Nest Record Scheme data indicate that two short-distance migrants, Chiffchaff and Blackcap, and one long-distance migrant, Pied Flycatcher, bred significantly later in 2016 than they have in recent years. The delay was more marked in the short-distance migrants (8.4 and 9 days respectively) than for Pied Flycatcher (2.4 days). BirdTrack data show that arrival dates for both Chiffchaff and Blackcap were slightly delayed in 2016, possibly due to conditions on northwards passage, and egg production is likely to have been delayed further by the low April temperatures. In contrast, Pied Flycatcher arrival dates were close to the mean, as were temperatures in May when the birds would have been laying. Laying dates for six resident passerines, including both Blue and Great Tit, were delayed by between five and 10 days in 2016, with low temperatures in early spring again being the most likely cause, although the multi-brooded Linnet and House Sparrow may also have taken advantage of the fine late summer weather to initiate a greater than average number of late attempts. By far the most delayed breeder in 2016 was Barn Owl; the mean laying date occurred 25 days later than the five-year average and was the latest recorded since the Nest Record Scheme began in 1939. Despite the cold, wet start to the spring, initial signs looked promising for an early season in some parts of the UK, though the chilly end to the month may have postponed breeding in others. The mild conditions in late summer and autumn, combined with increasingly buoyant prey populations, are likely to have stimulated a large proportion of birds to produce second broods, thus shifting the average laying date later into the year. Mean laying dates were also the latest on record for Woodpigeon, another multi-brooded species that could potentially take advantage of clement conditions at the tail end of the season.  Unlike the other migrants discussed above, BirdTrack records show that Sand Martins arrived early in 2016 and this was one of only two species that bred significantly earlier than the five year mean in 2016. However, both Sand Martin and the other apparent early breeder, Reed Bunting, are likely to have been impacted by the wet June weather, with rainfall hampering feeding in the former and leading to inundation of nest sites in the latter; resultant reduction in repeat brood production could manifest as an advance in average laying dates. Such a bias towards early broods, which are generally more productive than later attempts, could also explain the significant increase in the number of fledglings produced per breeding attempt recorded for Sand Martin.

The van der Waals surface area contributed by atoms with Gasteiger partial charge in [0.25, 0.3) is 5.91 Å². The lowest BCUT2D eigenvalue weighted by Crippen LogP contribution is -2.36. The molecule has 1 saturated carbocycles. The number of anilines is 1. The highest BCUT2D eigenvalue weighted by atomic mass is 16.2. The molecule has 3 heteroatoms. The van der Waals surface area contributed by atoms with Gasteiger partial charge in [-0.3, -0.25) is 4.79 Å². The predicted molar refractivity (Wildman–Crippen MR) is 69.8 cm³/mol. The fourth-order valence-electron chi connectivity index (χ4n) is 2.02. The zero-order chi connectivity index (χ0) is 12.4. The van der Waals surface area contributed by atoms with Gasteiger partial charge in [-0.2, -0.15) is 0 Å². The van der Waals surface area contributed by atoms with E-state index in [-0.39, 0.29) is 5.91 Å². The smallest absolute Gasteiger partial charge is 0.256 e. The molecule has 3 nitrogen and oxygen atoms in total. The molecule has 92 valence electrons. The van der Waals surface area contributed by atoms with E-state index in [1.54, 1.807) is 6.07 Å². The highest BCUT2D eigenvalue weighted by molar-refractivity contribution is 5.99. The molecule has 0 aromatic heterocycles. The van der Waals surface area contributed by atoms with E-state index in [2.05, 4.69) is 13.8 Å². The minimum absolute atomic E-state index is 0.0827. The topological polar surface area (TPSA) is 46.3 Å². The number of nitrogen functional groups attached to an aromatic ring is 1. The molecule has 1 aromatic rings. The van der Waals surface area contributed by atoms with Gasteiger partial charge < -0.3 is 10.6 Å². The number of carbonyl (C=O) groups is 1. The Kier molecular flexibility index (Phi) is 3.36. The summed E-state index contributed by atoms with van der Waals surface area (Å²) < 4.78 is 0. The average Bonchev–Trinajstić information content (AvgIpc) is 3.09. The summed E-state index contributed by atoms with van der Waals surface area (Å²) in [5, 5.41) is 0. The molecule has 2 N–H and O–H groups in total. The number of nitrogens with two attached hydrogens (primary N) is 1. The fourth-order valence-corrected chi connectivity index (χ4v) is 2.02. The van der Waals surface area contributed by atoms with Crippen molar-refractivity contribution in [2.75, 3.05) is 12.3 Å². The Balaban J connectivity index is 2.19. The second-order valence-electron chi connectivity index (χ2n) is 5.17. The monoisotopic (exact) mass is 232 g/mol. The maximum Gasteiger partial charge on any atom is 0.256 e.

Another poor breeding season.  

CES results reveal that 17 out of the 24 species monitored through that survey exhibited statistically significant decreases in productivity in 2016 relative to the five year average. NRS data show that for some of these species (Reed Warbler, Blue Tit, Blackbird) a reduction in the number of young fledged may be responsible for this decline in productivity; for Blue Tit the mechanism appears to have been a reduction in mean clutch size, leading to a reduced mean brood size, both values being the lowest recorded since the initiation of the NRS in 1939. However, the greater prevalence of significant reductions in the CES dataset suggests that the wet conditions mid-summer also reduced post-fledging survival rates of both residents and migrants, increasing energetic costs and reducing prey accessibility for these largely insectivorous species.  Egg and chick stage survival did not appear to play a key role in reduced productivity in passerines. Reed Warbler and Reed Bunting were the exceptions as heavy rains in June resulted in many nests being washed out. The only species to produce an above average number of fledglings per attempt were Sand Martin and Redstart, while the only species to exhibit an increase in productivity on CE sites was Willow Warbler. The Sand Martin results may be an artefact of a reduction in late brood production, but Redstart and Willow Warbler are predominantly single-brooded in the UK. It is unclear why Redstart experienced such a successful season but the increase in Willow Warbler productivity was driven by results in Scotland, which, as recent research shows, is the stronghold for this species and experienced a much less extreme summer than England and Wales. CES data indicate that the breeding season was relatively more successful in the north in 2016, with only Blackbird, Chaffinch and Greenfinch exhibiting statistically significant decreases in productivity. This may be due to the drier conditions experienced in northern England and Scotland throughout spring and early summer.

Join us in monitoring birds in 2017! 

The records used to produce the Nest Record Scheme results are generated by over 700 NRS volunteers, who monitor nests ranging from Blue Tit boxes in gardens to seabird colonies on cliffs. If you haven’t tried nest recording before, why not give it a go? Email the BTO for a Quickstart Guide or visit the NRS web pages www.bto.org/volunteer-surveys/nrs to find out more.